Tuesday, November 4, 2014

Randall's Island 4: The Sunday Show

The third day at Randall’s Island was part endurance and part breakthrough to the runner’s high.  Desperate for a blister solution, I followed Matt’s advice and reassembled the soles of my feet with duct tape.  Stepping gingerly, we made our way over to Williamsburg just before the kickoff of the World Cup final: Germany and Argentina.  Everywhere, bars were crowded with screaming fans slopping shandies and light summer ales over the brims of their cups.  We ducked in to watch the game, mingling with groovy locals and Phish phans alike.  In Williamsburg, can one tell the difference anyway?

The seamlessness of the scenes between Williamsburg and Randall’s was disrupted only by a very disappointing cab ride.  As Matt said, “We brought a pile of money out to Randall’s and burned it.”  Ouch.  It was our third day and our third way of approaching the island.  (The ferry was, by far, the best.)  And it was a Sunday show, for sure, from the minute we arrived.  The scene was obviously quieter, nary a line for any services in the venue, plenty of room to dance.

In fact, if there is anything of merit to comment on about this particular day, it is the ritual of dance.  We found our spot by the delay tower once again.  On the approach, we were more than pleased to begin the groove with Sand.  I was excited to hear Winterqueen, another new song I enjoy, while Reba and Birds of a Feather just kept it rolling.  What battered feet?  The pain that had dogged me all day was nonexistent as I swayed and gyrated to the beat.

Much speculation has been given over to the transportational, “trance state,” power of music, and for me, it cannot be separated from dance.  Much of the release I can feel in a given show can come from my approach to it.  On the one hand, I can take the Dylan approach and simply watch the river flow.  That’s my critical mind, the way I approached the first show in Mansfield.  On the other hand, I can jump in and float downstream or even kick to accelerate the pace.  By the time Possum came around, I was a caricature of Mr. Natural, taking advantage of the ample elbow room in our area to cut a deep, circuitous path, arms flailing, heels kicking up dust.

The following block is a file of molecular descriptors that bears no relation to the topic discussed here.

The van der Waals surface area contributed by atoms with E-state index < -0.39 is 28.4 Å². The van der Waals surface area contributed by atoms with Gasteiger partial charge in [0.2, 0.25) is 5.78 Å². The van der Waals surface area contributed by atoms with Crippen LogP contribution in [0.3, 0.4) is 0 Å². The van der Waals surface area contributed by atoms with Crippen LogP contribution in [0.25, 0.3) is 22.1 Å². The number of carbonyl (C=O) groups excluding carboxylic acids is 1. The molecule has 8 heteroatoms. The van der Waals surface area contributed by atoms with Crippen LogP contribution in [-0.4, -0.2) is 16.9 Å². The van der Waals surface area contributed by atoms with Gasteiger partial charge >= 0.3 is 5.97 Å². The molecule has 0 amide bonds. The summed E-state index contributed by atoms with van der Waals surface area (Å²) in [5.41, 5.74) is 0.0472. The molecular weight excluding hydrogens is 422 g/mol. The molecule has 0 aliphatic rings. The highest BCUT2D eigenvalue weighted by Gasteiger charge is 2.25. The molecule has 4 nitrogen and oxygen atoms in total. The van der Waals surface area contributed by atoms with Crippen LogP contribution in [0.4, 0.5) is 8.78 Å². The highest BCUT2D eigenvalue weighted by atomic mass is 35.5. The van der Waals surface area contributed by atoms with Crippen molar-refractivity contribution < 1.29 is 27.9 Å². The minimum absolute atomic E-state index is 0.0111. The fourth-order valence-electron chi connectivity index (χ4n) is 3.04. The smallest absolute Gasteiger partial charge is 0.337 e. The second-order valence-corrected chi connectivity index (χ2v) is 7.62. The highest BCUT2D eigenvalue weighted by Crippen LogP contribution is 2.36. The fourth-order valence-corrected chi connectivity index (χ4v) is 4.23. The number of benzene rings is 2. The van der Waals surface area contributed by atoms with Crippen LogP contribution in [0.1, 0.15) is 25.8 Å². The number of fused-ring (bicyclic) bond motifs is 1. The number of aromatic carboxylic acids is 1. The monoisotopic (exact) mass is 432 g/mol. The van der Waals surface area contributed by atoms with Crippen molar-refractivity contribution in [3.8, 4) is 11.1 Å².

Continuing in the same vein, the second set found me acting more as marionette controlled by the band than independent-thinking-autonomous critic.  The amorphic goo that followed Chalk Dust Torture is just the sort of jamming I relish.  However, one can appreciate this in a variety of ways.  The detached, analytical critic version of myself, the hypersensitive deconstructionist, was not in the house.  Rather, it was the dervish version, exorcising whatever demons I had accumulated throughout the previous year, openly exhilarated, surrendering “to the flow.”

Is there some Phrygian code which indicates to a listener, like me, that it is time to kick into the Dionysian mode, losing all sense of self, time and space?  According to Bicknell, Aristotle understood music “as something to be understood, not as a stimulus which automatically causes a response.  Listeners who fail to recognize the Phrygian mode, or who do not grasp the association between the mode and Dionysian worship, will not be affected” (84).  Yet, as with all things set and setting related, it depends on my mode and what I bring to the day.  My critical brain was off, and the danceathon was on!

Light, always one of my favorites, simply brought the boogie energy higher. White strobes, glaring sounds, a sense of gradual elevation, this song always brings me to a reflective and ecstatic place far away when it is executed well.  This version was quite satisfying, and there was nothing left to do but breathe in the environment.  What stopped me in my tracks, though, was the transition into Tweezer. This had been my show “prediction” for the day, and it snapped me out of my previous state. The voice of reason stepped in, slowing my dance, reminding me to take in the enormous scene as it was rapidly nearing a close.

Later, as we made our to the ferry during the encore, I marveled at how such things can still happen to me.  The dance opens the heart at any age.  I have been transported, and there is a letting down which will follow, inevitably.  It is that “reentry” my sister once described.  Fortunately, summer was still in full swing.

(Thanks to fromtheacquarium for some excellent auds. Check out YouTube for other footage.)

No comments:

Post a Comment